Interpreting the Last Column: In this series, 9/11 Memorial & Museum exhibitions staff share the stories behind the markings and tributes placed on the Last Column. The Last Column was the final piece of steel to be removed from the World Trade Center site marking the completion of the nine-month recovery period. A symbol of resilience and marker of loss, it now stands in the Museum’s Foundation Hall bearing its memorial tributes. If you signed or left a tribute on the column and would like to share your story, please write to firstname.lastname@example.org.
On 9/11, woodworkers from the United Brotherhood of Carpenters and Joiners of America Local 608 responded to the World Trade Center to participate in rescue efforts at the site. They used their skills to search for survivors, and they participated in the bucket brigades, where workers passed debris from person to person to unearth victims in the rubble.
As rescue efforts gave way to recovery, Local 608 members continued to clear debris from the site, performed construction and carpentry work, and stabilized hazardous areas. They also crafted a temporary wooden memorial near West and Barclay streets, dedicated to all 18 members of the United Brotherhood of Carpenters and Joiners of America who died in the 9/11 attacks. After the recovery period formally ended in May 2002, some union members participated in the construction of the new World Trade Center. Local 608 later dissolved in 2010.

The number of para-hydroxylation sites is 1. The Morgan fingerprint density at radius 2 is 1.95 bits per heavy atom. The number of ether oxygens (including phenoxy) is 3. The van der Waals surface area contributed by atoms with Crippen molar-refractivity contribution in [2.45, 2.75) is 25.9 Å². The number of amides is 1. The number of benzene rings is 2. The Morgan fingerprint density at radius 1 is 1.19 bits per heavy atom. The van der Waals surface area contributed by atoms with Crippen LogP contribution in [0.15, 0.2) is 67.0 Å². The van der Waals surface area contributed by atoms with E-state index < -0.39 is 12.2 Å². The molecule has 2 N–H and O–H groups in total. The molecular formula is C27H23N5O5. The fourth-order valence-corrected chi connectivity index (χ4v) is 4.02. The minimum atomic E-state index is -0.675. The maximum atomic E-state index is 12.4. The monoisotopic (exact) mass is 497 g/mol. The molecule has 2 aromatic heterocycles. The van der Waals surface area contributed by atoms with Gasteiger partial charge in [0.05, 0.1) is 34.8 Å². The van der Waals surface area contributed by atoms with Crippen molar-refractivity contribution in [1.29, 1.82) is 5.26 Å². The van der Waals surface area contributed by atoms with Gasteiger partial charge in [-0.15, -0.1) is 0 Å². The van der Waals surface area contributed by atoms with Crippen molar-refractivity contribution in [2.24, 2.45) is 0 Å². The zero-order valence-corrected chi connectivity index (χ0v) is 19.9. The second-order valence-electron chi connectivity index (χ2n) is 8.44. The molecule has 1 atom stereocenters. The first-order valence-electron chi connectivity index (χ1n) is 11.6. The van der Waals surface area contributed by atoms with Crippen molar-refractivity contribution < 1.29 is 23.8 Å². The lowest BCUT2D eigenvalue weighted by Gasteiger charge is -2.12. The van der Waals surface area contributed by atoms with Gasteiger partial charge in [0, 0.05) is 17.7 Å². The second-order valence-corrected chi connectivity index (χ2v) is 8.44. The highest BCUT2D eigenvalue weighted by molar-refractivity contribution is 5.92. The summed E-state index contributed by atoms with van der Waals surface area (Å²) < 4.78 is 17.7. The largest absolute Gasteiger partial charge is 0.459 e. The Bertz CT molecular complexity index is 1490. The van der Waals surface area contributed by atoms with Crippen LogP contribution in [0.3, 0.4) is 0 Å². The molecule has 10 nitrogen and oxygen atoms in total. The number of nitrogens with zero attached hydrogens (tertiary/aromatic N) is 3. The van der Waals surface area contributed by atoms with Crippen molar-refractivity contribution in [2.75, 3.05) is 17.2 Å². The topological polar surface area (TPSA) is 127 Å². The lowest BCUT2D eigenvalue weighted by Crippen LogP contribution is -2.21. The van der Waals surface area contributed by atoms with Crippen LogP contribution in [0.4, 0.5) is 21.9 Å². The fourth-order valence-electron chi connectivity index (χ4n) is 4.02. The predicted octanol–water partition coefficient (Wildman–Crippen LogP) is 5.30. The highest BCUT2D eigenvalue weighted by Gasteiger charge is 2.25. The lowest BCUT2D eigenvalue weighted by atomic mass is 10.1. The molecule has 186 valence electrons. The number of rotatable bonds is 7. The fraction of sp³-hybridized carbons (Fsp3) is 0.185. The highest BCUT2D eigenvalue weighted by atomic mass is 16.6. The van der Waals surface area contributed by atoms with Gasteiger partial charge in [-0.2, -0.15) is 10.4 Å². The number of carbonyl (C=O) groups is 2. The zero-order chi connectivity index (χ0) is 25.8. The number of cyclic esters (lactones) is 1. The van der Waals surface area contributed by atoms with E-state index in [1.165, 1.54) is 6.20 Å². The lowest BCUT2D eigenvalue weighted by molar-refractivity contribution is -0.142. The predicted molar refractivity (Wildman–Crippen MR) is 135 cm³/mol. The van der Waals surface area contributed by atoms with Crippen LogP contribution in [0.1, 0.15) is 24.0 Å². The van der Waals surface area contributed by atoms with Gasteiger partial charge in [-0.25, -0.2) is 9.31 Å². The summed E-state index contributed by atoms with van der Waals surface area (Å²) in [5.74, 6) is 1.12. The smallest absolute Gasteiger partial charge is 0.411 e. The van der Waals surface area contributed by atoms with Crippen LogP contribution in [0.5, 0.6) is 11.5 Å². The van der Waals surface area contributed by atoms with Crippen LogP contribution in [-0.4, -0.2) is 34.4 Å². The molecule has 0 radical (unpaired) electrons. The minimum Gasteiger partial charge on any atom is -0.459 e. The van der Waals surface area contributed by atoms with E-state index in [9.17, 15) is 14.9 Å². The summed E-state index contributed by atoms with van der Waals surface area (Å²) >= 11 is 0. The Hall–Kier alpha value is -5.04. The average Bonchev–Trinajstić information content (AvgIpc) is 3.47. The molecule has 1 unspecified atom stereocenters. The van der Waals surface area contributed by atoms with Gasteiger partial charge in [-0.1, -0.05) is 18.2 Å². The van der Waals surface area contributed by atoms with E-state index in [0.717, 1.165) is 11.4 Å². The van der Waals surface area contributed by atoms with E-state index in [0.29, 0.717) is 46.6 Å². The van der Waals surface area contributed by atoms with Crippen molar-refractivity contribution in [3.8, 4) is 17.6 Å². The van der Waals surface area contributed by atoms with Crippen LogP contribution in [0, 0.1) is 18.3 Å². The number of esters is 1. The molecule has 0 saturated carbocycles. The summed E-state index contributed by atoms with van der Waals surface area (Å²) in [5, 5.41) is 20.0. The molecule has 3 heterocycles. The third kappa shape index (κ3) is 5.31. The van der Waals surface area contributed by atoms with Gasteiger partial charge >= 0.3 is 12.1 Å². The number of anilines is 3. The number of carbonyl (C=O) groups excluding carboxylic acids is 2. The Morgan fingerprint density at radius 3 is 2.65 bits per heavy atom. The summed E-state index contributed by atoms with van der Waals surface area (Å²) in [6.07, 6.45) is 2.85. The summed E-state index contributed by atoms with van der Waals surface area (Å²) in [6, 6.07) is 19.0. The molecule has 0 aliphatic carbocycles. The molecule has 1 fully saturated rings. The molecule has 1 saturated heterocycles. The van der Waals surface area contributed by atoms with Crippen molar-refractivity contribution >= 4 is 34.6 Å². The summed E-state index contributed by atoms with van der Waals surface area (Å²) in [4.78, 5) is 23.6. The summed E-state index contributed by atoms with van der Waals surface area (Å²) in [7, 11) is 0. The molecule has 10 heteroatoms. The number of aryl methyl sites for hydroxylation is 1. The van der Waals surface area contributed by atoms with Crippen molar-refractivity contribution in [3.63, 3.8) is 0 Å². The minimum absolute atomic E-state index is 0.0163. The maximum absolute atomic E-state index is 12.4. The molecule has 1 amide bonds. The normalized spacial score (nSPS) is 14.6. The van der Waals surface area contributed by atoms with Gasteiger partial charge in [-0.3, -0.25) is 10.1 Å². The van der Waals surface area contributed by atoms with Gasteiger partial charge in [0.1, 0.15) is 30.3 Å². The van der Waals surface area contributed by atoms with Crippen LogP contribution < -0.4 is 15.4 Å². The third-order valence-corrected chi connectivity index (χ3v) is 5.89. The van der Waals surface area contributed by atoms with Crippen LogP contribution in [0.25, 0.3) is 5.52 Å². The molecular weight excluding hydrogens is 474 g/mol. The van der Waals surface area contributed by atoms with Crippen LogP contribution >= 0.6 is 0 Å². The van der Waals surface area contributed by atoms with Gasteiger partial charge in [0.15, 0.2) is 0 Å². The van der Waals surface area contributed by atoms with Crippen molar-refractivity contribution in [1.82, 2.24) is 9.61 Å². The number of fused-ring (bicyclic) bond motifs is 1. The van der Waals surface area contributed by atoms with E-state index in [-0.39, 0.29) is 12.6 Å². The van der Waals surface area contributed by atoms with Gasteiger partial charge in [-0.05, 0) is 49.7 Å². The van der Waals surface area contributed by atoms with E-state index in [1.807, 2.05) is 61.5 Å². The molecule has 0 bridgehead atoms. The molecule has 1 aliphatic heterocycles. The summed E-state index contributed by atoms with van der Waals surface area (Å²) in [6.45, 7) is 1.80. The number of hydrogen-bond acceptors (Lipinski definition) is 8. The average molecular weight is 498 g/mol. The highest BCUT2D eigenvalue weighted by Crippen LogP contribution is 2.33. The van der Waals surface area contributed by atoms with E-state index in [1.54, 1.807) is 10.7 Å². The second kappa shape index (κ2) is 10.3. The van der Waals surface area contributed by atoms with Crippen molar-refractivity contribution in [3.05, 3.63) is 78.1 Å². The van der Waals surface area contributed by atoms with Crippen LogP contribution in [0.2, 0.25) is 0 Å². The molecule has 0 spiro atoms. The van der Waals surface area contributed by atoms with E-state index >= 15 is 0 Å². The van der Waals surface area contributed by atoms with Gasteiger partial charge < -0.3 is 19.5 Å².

Nine members of Local 608 died in the attacks. Two members, FDNY Engine Company 54 firefighter Paul John Gill and Port Authority of New York and New Jersey locksmith David Ortiz, had responded to the attacks. The other seven members were working at Aon Corporation in the South Tower: Sean Thomas Canavan, Martin John Coughlan, Mauricio Gonzalez, Chris Michael Kirby, Benny Millman, John Frank Rizzo and Patrick J. Woods.
By Emily Edwards, Collections and Exhibitions Coordinator, and Katherine Fleming, Exhibition Coordinator, 9/11 Memorial Museum